BY SYDNEY KAWADZA
ZIMBABWEANs, who paid passport fees in United States dollars before the introduction of the e-passport in December last year, are being grossly short-changed with the Central Registry Office reimbursing application fees in local currency.
The Independent has also established that the government was forced to abandon printing old passports after its printing press broke down sometime last year.
President Emmerson Mnangagwa in December last year launched Zimbabwe’s e-passport, ostensibly, aimed at enhancing security, while preventing identity theft and forgery at a function that coincided with the commissioning of a new passport enrolment centre in Harare.
However, sources this week told the Independent that the introduction of the e-passport was rushed after the printing press broke down around October last year.
During the same period, the government had also announced that the Central Registry’s Office had a backlog of 184 000 before introducing the e-passport while committing to clearing the backlog by the end of 2021. A production mismatch was reported in 2020 as the first production stage — booklet printing — could only yield 8 000 passports a day. The second stage — the personalisation stage — had a capacity of 3 500 a day with the final production phase, which is quality control, having a daily capacity of 2 000. According to investigations by the Independent this week, officials from the RG’s Office in Harare are directing applicants, who had not received their passports, to either get a reimbursement in the local Zimbabwean dollar or convert the money paid last year and apply for an e-passport.
Sources also revealed that applicants from provincial passport offices across Zimbabwe were also being directed to visit the New Central Registry office in Harare.
“If you go to the passport office anywhere in Zimbabwe, whether you made the application in any of the provincial capitals, you will be directed to the RG’s Office in Harare,” a source at the RG’s Office said.
“Unfortunately, when you go to Makombe (New Central Registry Building) you are given an option to get a reference letter to use when you apply for an e-passport or to provide a bank account so that you get a reimbursement in the local currency at the official bank rate.”
A recent visit to the passport office by the Independent also established that those, who would have been reimbursed, would be allowed to use their bank card to swipe at a rate of US$1 to ZW$400.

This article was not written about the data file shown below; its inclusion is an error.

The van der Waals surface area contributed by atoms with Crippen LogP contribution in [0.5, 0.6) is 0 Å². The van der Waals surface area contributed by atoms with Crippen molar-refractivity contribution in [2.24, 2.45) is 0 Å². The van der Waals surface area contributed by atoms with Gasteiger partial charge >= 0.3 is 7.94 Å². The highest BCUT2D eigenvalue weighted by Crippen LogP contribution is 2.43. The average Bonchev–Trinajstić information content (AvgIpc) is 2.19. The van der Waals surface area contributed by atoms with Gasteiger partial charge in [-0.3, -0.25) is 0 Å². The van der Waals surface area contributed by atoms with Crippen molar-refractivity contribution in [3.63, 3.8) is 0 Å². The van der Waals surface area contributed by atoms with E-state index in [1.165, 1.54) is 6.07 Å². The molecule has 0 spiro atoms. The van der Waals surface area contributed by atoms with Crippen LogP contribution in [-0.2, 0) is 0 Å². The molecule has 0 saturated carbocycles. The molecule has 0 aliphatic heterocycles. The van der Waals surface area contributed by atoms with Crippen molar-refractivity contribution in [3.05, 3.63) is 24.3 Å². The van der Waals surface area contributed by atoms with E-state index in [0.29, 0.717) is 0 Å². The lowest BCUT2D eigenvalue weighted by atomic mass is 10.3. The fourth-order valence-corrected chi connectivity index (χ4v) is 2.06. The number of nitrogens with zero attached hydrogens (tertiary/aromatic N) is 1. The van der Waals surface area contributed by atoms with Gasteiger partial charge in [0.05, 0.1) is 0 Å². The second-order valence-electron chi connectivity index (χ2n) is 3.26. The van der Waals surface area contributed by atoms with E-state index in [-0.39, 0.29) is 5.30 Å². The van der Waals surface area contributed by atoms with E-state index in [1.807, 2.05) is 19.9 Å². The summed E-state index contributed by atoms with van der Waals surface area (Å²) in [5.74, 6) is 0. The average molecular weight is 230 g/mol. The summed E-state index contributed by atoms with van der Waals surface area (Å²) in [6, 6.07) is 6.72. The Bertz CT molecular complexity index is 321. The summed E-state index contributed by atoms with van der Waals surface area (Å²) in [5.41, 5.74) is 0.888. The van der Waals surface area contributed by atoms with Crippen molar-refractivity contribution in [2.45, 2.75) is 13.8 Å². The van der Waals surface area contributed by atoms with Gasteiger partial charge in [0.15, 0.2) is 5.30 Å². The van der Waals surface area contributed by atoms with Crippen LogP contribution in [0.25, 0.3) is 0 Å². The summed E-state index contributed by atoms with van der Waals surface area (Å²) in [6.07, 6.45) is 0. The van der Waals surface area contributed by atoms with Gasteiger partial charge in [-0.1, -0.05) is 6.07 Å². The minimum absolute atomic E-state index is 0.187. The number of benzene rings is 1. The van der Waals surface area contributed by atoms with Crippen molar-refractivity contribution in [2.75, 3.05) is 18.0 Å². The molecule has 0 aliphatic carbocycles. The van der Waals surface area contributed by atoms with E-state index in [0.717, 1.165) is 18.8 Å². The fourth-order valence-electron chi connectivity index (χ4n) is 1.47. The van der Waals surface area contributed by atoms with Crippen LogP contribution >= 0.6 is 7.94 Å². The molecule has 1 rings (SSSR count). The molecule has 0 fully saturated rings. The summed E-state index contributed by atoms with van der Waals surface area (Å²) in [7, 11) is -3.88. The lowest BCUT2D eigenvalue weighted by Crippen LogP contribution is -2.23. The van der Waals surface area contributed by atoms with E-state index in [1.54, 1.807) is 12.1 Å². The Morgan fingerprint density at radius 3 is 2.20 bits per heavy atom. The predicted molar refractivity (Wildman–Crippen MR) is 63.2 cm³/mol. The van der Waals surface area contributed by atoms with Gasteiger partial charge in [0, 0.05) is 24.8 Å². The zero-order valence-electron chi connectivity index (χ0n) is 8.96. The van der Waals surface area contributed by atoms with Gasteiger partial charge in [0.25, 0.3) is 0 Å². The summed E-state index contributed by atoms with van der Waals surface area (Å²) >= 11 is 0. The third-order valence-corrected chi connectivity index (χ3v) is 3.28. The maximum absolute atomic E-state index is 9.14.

The government, in July last year, gazetted Statutory Instrument 201 of 2021, pegging passport fees in US dollars while applicants had an option to pay the gazetted passport fees in local currency at the prevailing auction rate.
According to the SI published by Home Affairs and Cultural Heritage minister Kazembe Kazembe then, an ordinary passport will now cost US$60, while a three-day passport costs US$200.
Contacted for comment, Kazembe yesterday requested questions in writing but did not respond to the queries.
He also promised to call back but had not done so at the time of going to print.
Kazembe’s permanent secretary Aaron Nhepera and Registrar General Henry Machiri were not answering their phones yesterday.
Meanwhile, applicants who wanted an emergency 24-hour passport had to fork out US$318 but the RG’s Office was struggling to clear the backlog of passport applications due to a shortage of consumables.
The 24-hour emergency passport was also scrapped during the Covid-19 lockdown period and reserved for applicants seeking urgent medical attention.
“This means all applicants who paid for the three-day passport before they were stopped will not get the old passports which government claims would be valid until they expire,” the source said.
“Even those who paid US$60 for the ordinary passport will be advised to leave their account numbers so that they get their money back but in Zimbabwean dollars at the official bank rate.”
The normal processing of the new e-passport is US$100, while the urgent processing of an emergency passport costs US$200.
Applicants, however, pay a further US$20 in administrative fees.